Without the crossorigin attribute present, browsers don’t use CORS at all, meaning they assume that the requested script is hosted on the same origin and can load without security risks. However, when they recognize that the script is requested from a third-party domain, your browser will refuse to load it.

When you add the crossorigin attribute with the anonymous keyword, you notify the user’s browser that you want to use the CORS mechanism to perform a secure cross-site request. Thus, there is no exchange of user credentials via cookies or HTTP authentication when the request is sent back and forth.

2. On the third-party domain

The second critical bit of data is the presence of an HTTP header on the response from the third-party domain containing the JavaScript. In particular, the Access-Control-Allow-Origin header:

Access-Control-Allow-Origin: *

The wildcard in this example allows cross-site requests to any site. This is appropriate for a CDN where the script may be requested by any third-party domain. If this is a private host for a known set of domains, you can provide that list in place of the wildcard, for instance:

Access-Control-Allow-Origin: http://origin-domain.com

You need to implement the Access-Control-Allow-Origin response header on the third-party server where the external script is coming from. How and where to add the HTTP header depends on the type of the third-party server.

For example, here is a code example you can use on an Apache server. You can add it to the .htaccess file. It enables the third-party server to send all files using the .js extension to any external domain.

<FilesMatch "\.(js)$">
Header set Access-Control-Allow-Origin "*"
</FilesMatch>

Or, if you don’t only want to add CORS support for scripts but other resources you may need, such as web fonts and CSS you can use the following code instead:

<FilesMatch "\.(ttf|ttc|otf|eot|woff|woff2|css|js)$">
Header set Access-Control-Allow-Origin "*"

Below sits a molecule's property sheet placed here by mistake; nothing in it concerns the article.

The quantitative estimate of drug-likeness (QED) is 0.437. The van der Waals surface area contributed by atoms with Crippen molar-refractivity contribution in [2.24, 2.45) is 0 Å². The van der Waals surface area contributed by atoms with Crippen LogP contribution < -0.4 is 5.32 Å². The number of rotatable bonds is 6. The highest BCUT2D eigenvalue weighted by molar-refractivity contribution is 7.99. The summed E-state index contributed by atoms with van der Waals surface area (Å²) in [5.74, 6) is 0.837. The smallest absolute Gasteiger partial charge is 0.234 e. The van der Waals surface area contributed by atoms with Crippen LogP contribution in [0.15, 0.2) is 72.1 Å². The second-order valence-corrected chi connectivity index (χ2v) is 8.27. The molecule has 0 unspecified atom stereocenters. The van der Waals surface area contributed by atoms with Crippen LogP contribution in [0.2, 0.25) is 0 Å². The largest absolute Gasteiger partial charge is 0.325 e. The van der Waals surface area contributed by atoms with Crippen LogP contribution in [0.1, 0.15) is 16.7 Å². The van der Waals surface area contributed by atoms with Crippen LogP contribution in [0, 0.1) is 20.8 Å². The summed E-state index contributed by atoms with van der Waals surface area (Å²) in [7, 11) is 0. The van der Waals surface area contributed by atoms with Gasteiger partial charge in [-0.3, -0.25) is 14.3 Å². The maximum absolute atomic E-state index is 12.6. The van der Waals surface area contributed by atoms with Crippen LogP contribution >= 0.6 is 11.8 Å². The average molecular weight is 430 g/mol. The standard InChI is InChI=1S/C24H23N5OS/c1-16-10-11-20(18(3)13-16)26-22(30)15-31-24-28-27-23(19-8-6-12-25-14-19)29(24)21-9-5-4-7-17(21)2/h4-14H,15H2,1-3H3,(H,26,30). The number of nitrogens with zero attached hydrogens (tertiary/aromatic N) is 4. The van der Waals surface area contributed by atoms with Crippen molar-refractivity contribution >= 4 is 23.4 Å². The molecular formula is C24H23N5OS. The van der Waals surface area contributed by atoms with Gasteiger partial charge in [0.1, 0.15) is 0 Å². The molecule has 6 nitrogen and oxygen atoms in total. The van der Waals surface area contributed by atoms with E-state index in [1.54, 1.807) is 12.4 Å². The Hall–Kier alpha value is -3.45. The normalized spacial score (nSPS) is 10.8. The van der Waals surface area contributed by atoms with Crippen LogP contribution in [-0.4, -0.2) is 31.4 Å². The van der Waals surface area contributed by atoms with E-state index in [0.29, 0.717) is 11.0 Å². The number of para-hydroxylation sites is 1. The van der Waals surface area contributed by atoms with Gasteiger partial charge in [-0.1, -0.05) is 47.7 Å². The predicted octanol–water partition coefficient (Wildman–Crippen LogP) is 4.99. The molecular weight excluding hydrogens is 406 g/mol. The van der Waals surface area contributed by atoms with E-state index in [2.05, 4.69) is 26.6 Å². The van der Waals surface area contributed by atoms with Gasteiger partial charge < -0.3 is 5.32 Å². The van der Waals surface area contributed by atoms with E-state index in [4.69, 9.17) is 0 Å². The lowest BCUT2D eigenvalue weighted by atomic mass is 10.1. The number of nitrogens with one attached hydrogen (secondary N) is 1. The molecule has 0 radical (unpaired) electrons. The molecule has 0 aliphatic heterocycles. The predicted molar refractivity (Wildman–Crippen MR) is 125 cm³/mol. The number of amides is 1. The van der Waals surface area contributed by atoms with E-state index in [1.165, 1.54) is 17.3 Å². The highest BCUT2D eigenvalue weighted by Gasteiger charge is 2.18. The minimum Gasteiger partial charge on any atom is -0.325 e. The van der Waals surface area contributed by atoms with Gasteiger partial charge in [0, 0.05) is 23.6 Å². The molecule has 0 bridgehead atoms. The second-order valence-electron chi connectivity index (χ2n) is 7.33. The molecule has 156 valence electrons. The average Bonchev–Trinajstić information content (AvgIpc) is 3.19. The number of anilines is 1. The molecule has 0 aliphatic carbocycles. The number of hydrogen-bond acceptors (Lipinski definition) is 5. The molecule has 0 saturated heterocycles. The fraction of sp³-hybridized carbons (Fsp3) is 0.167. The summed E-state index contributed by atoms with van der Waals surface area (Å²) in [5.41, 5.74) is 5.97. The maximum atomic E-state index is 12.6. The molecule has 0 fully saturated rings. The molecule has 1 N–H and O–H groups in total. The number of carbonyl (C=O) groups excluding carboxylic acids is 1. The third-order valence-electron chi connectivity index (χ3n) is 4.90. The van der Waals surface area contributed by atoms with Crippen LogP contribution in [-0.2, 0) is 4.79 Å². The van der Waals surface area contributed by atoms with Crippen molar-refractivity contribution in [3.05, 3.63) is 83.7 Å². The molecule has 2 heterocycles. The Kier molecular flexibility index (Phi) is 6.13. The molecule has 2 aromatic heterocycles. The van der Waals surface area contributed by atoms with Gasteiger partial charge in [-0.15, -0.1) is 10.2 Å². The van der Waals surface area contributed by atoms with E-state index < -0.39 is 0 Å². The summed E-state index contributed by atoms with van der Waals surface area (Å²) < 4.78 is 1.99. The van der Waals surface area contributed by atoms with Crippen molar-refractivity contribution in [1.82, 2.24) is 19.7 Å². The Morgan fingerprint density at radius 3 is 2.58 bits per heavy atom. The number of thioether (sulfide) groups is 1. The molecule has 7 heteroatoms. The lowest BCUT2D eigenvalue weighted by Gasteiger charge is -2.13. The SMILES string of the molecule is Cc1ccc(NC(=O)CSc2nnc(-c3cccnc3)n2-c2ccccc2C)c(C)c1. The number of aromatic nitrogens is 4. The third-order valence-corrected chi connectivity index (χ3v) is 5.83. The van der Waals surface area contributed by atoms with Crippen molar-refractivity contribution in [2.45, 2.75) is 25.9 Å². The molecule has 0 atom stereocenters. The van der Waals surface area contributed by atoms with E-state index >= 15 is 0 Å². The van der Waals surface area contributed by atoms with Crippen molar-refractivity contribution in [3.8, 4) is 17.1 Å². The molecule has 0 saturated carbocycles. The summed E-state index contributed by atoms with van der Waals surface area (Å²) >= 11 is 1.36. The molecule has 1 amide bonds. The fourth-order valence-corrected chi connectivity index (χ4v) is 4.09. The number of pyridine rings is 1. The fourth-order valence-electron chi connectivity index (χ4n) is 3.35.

</FilesMatch>

For instance, here’s what I get in Chrome 66, without the third-party server sending the proper HTTP header:

origin header no access As you can see, the browser can’t load the external script, and an error message appears in the console.

After adding CORS support to the server, the Access-Control-Allow-Origin header appears in the response, the third-party script loads correctly, and the error message disappears from the console:

origin header access

If you want to add CORS support to a different server platform, there’s a great website called Enable CORS you may find helpful. It shares code examples and implementations for several different platforms such as IIS, Nginx, Tomcat, and others. Besides, larger CDN providers such as KeyCDN also frequently have support pages that explain how you can set custom HTTP headers on their platform.

Use a web proxy

Using a web proxy is an alternative method you can use to get around the problem. It can be especially useful if, for some reason, you can’t modify the HTTP header sent by the third-party server. You need to set up a proxy on your web server, then make your Ajax requests, not to the third-party domain, but to the web proxy hosted on the same domain.

The proxy server forwards the request to the third-party server, fetches the script, and sends it back to your website. Thus, the browser interprets it as a same-origin request and allows your frontend code to access the third-party script. The web proxy, in fact, functions as an intermediary for your requests from other servers. You can read about the method in detail on Yahoo Developers.

There are some open-source CORS proxies available on the web, such as crossorigin.me or CORS Anywhere. However, these services should be only used in development. Never use an open CORS proxy on a production site, they are unreliable and may pose serious security risks.

Different browser behaviors regarding Script Error

Depending on what browser your users are running, the above properties may or may not have an effect. This sums up the situation as of writing, regarding browser support for the crossorigin attribute and CORS:

  • Chrome 30+
  • Firefox 13+
  • Opera 12.50+
  • Safari (at least 6+)
  • Edge 0.10+

In these browsers, if the script tag is present, the HTTP header needs to be also present. Otherwise, the script will be blocked.

Firefox has an additional behaviour for Runtime Errors. These will be provided to window.onerror, regardless of the two properties. These aren’t a security risk. Syntax errors, however, will be blocked in both Gecko and WebKit browsers, if the crossorigin attribute is present, but the associated cross-origin domain lacks the header.

  • Internet Explorer <= 10

Errors will be reported with all available data in IE 10 and below. Now considered a security issue.

  • Internet Explorer 11+

Third-party errors won’t contain any data, and the attributes are not respected at time of writing.